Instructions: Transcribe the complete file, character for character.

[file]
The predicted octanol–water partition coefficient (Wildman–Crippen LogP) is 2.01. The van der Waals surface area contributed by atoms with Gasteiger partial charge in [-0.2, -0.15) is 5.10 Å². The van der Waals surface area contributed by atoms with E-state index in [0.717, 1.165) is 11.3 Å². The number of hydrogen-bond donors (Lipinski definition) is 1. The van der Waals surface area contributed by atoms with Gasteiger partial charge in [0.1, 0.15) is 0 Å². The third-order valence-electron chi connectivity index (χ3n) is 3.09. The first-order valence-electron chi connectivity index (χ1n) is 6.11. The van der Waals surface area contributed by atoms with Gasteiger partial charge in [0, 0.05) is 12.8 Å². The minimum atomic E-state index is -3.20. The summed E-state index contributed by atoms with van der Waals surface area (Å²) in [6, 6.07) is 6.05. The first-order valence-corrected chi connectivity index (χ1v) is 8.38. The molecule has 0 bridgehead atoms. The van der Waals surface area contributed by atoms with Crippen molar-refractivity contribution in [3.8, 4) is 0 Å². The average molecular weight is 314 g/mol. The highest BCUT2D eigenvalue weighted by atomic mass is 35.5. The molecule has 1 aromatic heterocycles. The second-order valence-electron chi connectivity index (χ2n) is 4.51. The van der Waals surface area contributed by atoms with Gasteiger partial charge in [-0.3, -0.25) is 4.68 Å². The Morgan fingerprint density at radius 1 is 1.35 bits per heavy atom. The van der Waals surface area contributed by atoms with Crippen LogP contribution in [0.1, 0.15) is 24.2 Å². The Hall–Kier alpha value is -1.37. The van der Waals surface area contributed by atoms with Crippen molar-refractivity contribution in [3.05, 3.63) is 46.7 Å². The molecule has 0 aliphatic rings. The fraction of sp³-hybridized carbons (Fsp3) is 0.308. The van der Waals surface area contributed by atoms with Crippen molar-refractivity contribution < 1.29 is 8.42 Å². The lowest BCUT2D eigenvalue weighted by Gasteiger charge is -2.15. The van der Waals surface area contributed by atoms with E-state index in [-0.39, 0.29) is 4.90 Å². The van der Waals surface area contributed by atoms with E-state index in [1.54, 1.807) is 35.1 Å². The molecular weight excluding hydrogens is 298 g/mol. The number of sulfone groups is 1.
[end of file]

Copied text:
The predicted octanol–water partition coefficient (Wildman–Crippen LogP) is 2.01. The van der Waals surface area contributed by atoms with Gasteiger partial charge in [-0.2, -0.15) is 5.10 Å². The van der Waals surface area contributed by atoms with E-state index in [0.717, 1.165) is 11.3 Å². The number of hydrogen-bond donors (Lipinski definition) is 1. The van der Waals surface area contributed by atoms with Gasteiger partial charge in [0.1, 0.15) is 0 Å². The third-order valence-electron chi connectivity index (χ3n) is 3.09. The first-order valence-electron chi connectivity index (χ1n) is 6.11. The van der Waals surface area contributed by atoms with Gasteiger partial charge in [0, 0.05) is 12.8 Å². The minimum atomic E-state index is -3.20. The summed E-state index contributed by atoms with van der Waals surface area (Å²) in [6, 6.07) is 6.05. The first-order valence-corrected chi connectivity index (χ1v) is 8.38. The molecule has 0 bridgehead atoms. The van der Waals surface area contributed by atoms with Crippen molar-refractivity contribution in [3.8, 4) is 0 Å². The average molecular weight is 314 g/mol. The highest BCUT2D eigenvalue weighted by atomic mass is 35.5. The molecule has 1 aromatic heterocycles. The second-order valence-electron chi connectivity index (χ2n) is 4.51. The van der Waals surface area contributed by atoms with Gasteiger partial charge in [-0.3, -0.25) is 4.68 Å². The Morgan fingerprint density at radius 1 is 1.35 bits per heavy atom. The van der Waals surface area contributed by atoms with Crippen LogP contribution in [0.1, 0.15) is 24.2 Å². The Hall–Kier alpha value is -1.37. The van der Waals surface area contributed by atoms with Crippen molar-refractivity contribution in [3.05, 3.63) is 46.7 Å². The molecule has 0 aliphatic rings. The fraction of sp³-hybridized carbons (Fsp3) is 0.308. The van der Waals surface area contributed by atoms with Crippen molar-refractivity contribution < 1.29 is 8.42 Å². The lowest BCUT2D eigenvalue weighted by Gasteiger charge is -2.15. The van der Waals surface area contributed by atoms with E-state index in [-0.39, 0.29) is 4.90 Å². The van der Waals surface area contributed by atoms with E-state index in [1.54, 1.807) is 35.1 Å². The molecular weight excluding hydrogens is 298 g/mol. The number of sulfone groups is 1.